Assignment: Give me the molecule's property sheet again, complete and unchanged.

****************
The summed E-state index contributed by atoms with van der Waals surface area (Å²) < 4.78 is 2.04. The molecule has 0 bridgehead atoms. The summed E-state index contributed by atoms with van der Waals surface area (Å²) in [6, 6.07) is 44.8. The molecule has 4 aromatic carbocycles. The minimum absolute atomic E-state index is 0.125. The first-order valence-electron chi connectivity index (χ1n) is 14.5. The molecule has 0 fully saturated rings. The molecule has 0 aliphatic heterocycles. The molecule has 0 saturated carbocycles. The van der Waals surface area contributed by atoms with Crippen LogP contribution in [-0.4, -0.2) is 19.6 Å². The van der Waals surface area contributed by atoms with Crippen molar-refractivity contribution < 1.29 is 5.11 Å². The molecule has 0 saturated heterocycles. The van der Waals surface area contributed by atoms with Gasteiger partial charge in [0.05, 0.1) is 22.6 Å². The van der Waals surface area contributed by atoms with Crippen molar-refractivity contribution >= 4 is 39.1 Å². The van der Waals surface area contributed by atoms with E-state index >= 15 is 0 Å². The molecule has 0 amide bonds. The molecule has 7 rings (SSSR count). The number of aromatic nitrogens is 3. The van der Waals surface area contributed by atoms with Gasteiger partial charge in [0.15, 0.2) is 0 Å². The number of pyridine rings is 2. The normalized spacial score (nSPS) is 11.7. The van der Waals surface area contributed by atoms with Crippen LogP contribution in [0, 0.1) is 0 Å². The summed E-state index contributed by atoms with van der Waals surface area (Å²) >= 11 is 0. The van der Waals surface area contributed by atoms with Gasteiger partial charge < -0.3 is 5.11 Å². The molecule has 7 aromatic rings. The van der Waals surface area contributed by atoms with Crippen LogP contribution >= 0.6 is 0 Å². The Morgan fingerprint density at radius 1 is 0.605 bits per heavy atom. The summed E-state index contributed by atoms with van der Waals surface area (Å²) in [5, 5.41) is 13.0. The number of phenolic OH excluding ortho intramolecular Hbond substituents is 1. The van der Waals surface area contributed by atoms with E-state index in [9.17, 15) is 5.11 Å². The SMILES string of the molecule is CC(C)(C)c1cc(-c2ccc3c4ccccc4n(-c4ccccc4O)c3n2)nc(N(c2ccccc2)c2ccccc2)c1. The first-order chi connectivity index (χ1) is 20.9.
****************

The summed E-state index contributed by atoms with van der Waals surface area (Å²) < 4.78 is 2.04. The molecule has 0 bridgehead atoms. The summed E-state index contributed by atoms with van der Waals surface area (Å²) in [6, 6.07) is 44.8. The molecule has 4 aromatic carbocycles. The minimum absolute atomic E-state index is 0.125. The first-order valence-electron chi connectivity index (χ1n) is 14.5. The molecule has 0 fully saturated rings. The molecule has 0 aliphatic heterocycles. The molecule has 0 saturated carbocycles. The van der Waals surface area contributed by atoms with Crippen LogP contribution in [-0.4, -0.2) is 19.6 Å². The van der Waals surface area contributed by atoms with Crippen molar-refractivity contribution < 1.29 is 5.11 Å². The molecule has 0 saturated heterocycles. The van der Waals surface area contributed by atoms with Gasteiger partial charge in [0.05, 0.1) is 22.6 Å². The van der Waals surface area contributed by atoms with Crippen molar-refractivity contribution >= 4 is 39.1 Å². The van der Waals surface area contributed by atoms with E-state index >= 15 is 0 Å². The molecule has 0 amide bonds. The molecule has 7 rings (SSSR count). The number of aromatic nitrogens is 3. The van der Waals surface area contributed by atoms with Gasteiger partial charge in [0.15, 0.2) is 0 Å². The number of pyridine rings is 2. The normalized spacial score (nSPS) is 11.7. The van der Waals surface area contributed by atoms with Crippen LogP contribution in [0, 0.1) is 0 Å². The summed E-state index contributed by atoms with van der Waals surface area (Å²) >= 11 is 0. The van der Waals surface area contributed by atoms with Gasteiger partial charge < -0.3 is 5.11 Å². The molecule has 7 aromatic rings. The van der Waals surface area contributed by atoms with Crippen LogP contribution >= 0.6 is 0 Å². The Morgan fingerprint density at radius 1 is 0.605 bits per heavy atom. The summed E-state index contributed by atoms with van der Waals surface area (Å²) in [5, 5.41) is 13.0. The number of phenolic OH excluding ortho intramolecular Hbond substituents is 1. The van der Waals surface area contributed by atoms with E-state index in [9.17, 15) is 5.11 Å². The SMILES string of the molecule is CC(C)(C)c1cc(-c2ccc3c4ccccc4n(-c4ccccc4O)c3n2)nc(N(c2ccccc2)c2ccccc2)c1. The first-order chi connectivity index (χ1) is 20.9.